What Are The Car Seat Laws In Queensland?

Revolution Law

August 25

Fact: Car seats save lives. In 2019, the Queensland Department of Transport released a new set of child restraint laws to ensure your kids are kept safe at every age. As they start to outgrow car seats and other restraints, it’s important to understand the type of harness you need to install. Below, we break down the car seat laws in Queensland based on your child’s age.

Up To 6 Months Old

If you have a newborn or a baby up to six months old, they need to stay in a rear-facing restraint with an in-built harness. Ensure you’re properly fastening and adjusting their harness for maximum safety. A rear-facing seat is designed to support your baby’s head, neck and spine, as it will cocoon their body if you’re ever in a collision.

6 Months to 4 Years

Once your child is over six months old, you can upgrade to a forward-facing car seat with an in-built harness. However, use their size rather than their age as a guide to switching to forward-facing, as children grow at different rates. Keep an eye on the shoulder-height indicators on your restraint to decipher whether they’ve outgrown their current restraint.

4 to 7 Years

Children between the ages of four and seven can remain in a forward-facing car seat with an in-built harness, or they can upgrade to booster cushions. According to the Queensland laws, these must be secured with an adult lap-sash seatbelt or a fastened and adjusted H-Harness. If you’re wondering what a booster cushion is, it’s a seat without the back and side wings of a car seat, so it allows your child to become accustomed to sitting in a standard seat.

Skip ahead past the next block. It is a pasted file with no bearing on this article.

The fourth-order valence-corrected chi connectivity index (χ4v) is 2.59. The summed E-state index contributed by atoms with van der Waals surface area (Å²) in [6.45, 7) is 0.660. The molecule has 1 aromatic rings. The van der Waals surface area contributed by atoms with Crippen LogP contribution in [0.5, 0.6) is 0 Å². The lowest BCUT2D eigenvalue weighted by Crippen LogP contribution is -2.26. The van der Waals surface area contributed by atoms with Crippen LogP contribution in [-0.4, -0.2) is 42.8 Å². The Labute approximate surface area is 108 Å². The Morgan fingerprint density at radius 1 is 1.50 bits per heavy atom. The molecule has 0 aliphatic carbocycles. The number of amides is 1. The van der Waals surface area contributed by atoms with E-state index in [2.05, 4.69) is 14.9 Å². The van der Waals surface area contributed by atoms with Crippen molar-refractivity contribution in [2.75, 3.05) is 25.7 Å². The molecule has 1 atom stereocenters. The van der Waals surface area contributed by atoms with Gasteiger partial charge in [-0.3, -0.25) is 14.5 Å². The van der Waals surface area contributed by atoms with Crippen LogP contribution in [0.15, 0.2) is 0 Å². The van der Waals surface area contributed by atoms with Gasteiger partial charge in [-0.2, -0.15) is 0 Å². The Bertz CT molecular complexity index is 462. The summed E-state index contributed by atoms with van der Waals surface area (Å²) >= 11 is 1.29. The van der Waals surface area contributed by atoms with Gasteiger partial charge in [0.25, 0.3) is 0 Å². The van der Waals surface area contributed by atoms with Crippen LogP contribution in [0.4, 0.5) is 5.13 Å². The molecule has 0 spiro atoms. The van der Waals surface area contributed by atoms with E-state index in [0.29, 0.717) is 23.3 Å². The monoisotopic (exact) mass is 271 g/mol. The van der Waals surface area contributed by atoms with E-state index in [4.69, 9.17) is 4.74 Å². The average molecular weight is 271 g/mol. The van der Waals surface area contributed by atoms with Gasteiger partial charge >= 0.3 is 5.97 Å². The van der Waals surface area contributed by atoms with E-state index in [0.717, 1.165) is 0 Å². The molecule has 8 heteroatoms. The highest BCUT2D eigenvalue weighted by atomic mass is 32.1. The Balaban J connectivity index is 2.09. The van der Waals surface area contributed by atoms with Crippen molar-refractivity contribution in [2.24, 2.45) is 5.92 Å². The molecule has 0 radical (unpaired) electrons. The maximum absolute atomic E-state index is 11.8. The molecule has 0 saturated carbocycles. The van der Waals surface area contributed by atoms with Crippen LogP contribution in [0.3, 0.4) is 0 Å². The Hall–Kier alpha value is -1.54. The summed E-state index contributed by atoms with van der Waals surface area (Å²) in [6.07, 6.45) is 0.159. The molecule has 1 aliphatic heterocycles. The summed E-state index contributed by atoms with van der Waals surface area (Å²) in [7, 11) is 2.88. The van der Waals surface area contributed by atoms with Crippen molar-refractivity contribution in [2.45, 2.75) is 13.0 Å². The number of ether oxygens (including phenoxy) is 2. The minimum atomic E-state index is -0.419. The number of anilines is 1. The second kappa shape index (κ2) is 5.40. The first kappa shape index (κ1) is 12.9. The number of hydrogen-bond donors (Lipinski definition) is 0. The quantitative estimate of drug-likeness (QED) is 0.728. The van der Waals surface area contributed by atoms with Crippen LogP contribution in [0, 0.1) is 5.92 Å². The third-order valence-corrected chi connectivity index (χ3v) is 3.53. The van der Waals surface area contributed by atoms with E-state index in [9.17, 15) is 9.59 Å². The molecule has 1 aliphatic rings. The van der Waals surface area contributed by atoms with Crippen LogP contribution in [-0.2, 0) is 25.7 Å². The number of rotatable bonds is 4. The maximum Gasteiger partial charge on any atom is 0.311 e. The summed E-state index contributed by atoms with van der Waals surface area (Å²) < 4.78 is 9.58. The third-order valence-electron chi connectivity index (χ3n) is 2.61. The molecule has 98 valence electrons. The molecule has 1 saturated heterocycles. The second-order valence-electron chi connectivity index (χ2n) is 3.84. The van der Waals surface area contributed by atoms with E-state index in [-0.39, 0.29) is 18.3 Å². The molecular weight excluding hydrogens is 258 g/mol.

7 Years & Over

When you’re driving with a child aged seven or over, they’re legally allowed to sit in a standard seat with an adult seatbelt, which is designed for people at least 145cm tall. Most seven-year-olds are generally too small to wear an adult seatbelt safely, so you can also continue using an approved booster seat or forward-facing car seat depending on their height.

To tell whether your kid can safely move to an adult seatbelt, check whether they can sit with their backs firmly against the seat and bend their knees comfortably over the front cushion. You can also assess if the seatbelts sit across their mid-shoulder and the top of their thighs. If so, they’ll be secure in the case of a collision.

We Are Here For You

Follow this guide to ensure you’re abiding by the child restraint laws to keep your children safe (while avoiding a hefty fine). If you have any further questions, please don’t hesitate to reach out to the knowledgeable team at Revolution Law.


You may also like

What Is a Work-Related Injury?

What Is a Work-Related Injury?